Feds seize 68 lions, tigers and other big cats from Park in Oklahoma
Federal agents have seized 68 lions, tigers and other big cats from the Oklahoma couple who took over an animal park featured in the Netflix documentary series Tiger King. The Justice Department said Thursday that a jaguar and lion-tiger hybrids were also among the animals that authorities recovered from the Tiger King Park in Thackerville, Okla., over three days this month.
The park is owned by Jeffrey and Lauren Lowe, who appeared in the popular Tiger King documentary, which starred a big-cat collector and eccentric named Joe Exotic. Joe Exotic, whose real name is Joseph Maldonado-Passage, is currently serving a 22-year federal prison sentence after being convicted in a murder-for-hire scheme and of federal wildlife violations.
The Lowes, meanwhile, were sued by the Justice Department in November for allegedly violating the Endangered Species Act and the Animal Welfare Act. The couple is accused of exhibiting the animals at Tiger King Park without a license and of failing to provide adequate care for them.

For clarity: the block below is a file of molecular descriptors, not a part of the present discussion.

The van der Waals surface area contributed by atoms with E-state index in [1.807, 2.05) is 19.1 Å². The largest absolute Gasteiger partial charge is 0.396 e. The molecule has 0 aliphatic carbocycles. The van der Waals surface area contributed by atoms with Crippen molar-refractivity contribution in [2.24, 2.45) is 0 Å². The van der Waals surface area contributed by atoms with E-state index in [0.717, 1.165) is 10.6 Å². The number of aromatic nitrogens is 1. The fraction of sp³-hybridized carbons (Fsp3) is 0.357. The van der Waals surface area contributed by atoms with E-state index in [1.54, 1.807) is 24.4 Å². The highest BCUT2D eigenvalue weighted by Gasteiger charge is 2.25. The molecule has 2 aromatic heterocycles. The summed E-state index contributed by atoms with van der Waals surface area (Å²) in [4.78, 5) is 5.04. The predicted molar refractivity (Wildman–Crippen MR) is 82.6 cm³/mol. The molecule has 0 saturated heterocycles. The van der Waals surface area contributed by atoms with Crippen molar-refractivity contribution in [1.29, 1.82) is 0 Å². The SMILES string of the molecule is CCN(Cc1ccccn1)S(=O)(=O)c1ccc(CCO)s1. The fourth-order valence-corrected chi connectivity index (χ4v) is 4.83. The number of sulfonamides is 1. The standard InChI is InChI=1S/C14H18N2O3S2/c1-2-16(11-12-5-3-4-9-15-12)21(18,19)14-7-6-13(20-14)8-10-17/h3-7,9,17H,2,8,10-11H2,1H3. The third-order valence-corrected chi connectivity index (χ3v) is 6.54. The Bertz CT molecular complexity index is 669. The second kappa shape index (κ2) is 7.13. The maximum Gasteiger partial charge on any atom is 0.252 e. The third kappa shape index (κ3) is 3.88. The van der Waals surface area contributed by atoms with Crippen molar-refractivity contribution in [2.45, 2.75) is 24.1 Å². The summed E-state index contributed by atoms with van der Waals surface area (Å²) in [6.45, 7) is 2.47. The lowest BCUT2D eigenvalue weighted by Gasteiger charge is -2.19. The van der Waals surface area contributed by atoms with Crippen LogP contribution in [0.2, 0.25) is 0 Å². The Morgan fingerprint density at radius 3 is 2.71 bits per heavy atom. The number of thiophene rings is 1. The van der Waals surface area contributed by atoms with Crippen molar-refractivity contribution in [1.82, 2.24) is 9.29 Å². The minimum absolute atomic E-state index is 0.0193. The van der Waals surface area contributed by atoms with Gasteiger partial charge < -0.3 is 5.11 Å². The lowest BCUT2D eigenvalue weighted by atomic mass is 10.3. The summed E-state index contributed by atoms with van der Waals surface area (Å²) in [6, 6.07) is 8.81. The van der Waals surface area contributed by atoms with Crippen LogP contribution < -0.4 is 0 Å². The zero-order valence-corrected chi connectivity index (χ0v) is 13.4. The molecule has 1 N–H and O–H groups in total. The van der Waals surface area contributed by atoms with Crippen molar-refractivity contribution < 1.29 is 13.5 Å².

An affidavit says the U.S. Department of Agriculture's Animal and Plant Health Inspection Service has conducted three inspections at the park since December to check on the animals' welfare.
The document says inspectors found that the animals were receiving a nutritionally deficient diet, inadequate and untimely veterinary care, and insufficient shelter from the weather.
"The Lowes have consistently failed to provide their Big Cats with a diet containing the necessary nutrients to allow them to grow properly and thrive," the affidavit says.
During a December 2020 visit to the park, inspectors found that boneless chicken was the only food available for the big cats, which doesn't fulfill the animals' nutritional needs. When asked for a list of supplements that the animals were receiving, the facility named a horse weight-gain supplement called Gleam & Gain, which does not provide the necessary diet for big cats, according to authorities.
The affidavit says the impact of the poor diet could be seen in the animals, several of which appeared to be suffering from stunted growth, lameness, neurological abnormalities and skin lesions.
Inspectors observed rotting animal carcasses in some of the big cats' cages and a pile of rotting carcasses elsewhere on the park's grounds. The failure to properly dispose of the bones has attracted flies and other pests that routinely bite and attack the lions, tigers and other animals, according to court documents.
This month, a federal judge found the Lowes in contempt for violating an order about the big cats and their care.
"This seizure should send a clear message that the Justice Department takes alleged harm to captive-bred animals protected under the Endangered Species Act very seriously," said Jean E. Williams, the acting assistant attorney general for the department's Environment and Natural Resources Division.